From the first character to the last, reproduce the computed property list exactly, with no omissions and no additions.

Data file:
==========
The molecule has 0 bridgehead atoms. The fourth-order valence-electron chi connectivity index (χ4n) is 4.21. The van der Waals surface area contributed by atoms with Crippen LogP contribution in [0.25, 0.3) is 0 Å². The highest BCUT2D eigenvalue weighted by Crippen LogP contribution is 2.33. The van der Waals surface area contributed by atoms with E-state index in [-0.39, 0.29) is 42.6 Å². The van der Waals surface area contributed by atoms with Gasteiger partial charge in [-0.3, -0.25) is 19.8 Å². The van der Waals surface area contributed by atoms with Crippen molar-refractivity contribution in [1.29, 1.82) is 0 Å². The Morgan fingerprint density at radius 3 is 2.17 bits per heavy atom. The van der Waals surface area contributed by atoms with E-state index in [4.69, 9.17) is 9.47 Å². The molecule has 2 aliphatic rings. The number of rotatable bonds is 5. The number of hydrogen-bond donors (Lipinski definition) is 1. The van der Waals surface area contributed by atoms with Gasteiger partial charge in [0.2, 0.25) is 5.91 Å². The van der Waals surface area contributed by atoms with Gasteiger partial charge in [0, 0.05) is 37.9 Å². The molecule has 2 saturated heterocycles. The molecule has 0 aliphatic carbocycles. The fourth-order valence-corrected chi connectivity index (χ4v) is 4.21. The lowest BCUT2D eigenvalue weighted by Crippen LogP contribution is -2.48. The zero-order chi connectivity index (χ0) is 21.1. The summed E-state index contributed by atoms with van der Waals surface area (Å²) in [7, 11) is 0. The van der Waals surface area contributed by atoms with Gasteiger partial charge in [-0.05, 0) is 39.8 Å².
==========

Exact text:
The molecule has 0 bridgehead atoms. The fourth-order valence-electron chi connectivity index (χ4n) is 4.21. The van der Waals surface area contributed by atoms with Crippen LogP contribution in [0.25, 0.3) is 0 Å². The highest BCUT2D eigenvalue weighted by Crippen LogP contribution is 2.33. The van der Waals surface area contributed by atoms with E-state index in [-0.39, 0.29) is 42.6 Å². The van der Waals surface area contributed by atoms with Gasteiger partial charge in [-0.3, -0.25) is 19.8 Å². The van der Waals surface area contributed by atoms with Crippen molar-refractivity contribution in [1.29, 1.82) is 0 Å². The Morgan fingerprint density at radius 3 is 2.17 bits per heavy atom. The van der Waals surface area contributed by atoms with E-state index in [4.69, 9.17) is 9.47 Å². The molecule has 2 aliphatic rings. The number of rotatable bonds is 5. The number of hydrogen-bond donors (Lipinski definition) is 1. The van der Waals surface area contributed by atoms with Gasteiger partial charge in [0.2, 0.25) is 5.91 Å². The van der Waals surface area contributed by atoms with Gasteiger partial charge in [0, 0.05) is 37.9 Å². The molecule has 2 saturated heterocycles. The molecule has 0 aliphatic carbocycles. The fourth-order valence-corrected chi connectivity index (χ4v) is 4.21. The lowest BCUT2D eigenvalue weighted by Crippen LogP contribution is -2.48. The zero-order chi connectivity index (χ0) is 21.1. The summed E-state index contributed by atoms with van der Waals surface area (Å²) in [7, 11) is 0. The van der Waals surface area contributed by atoms with Gasteiger partial charge in [-0.05, 0) is 39.8 Å².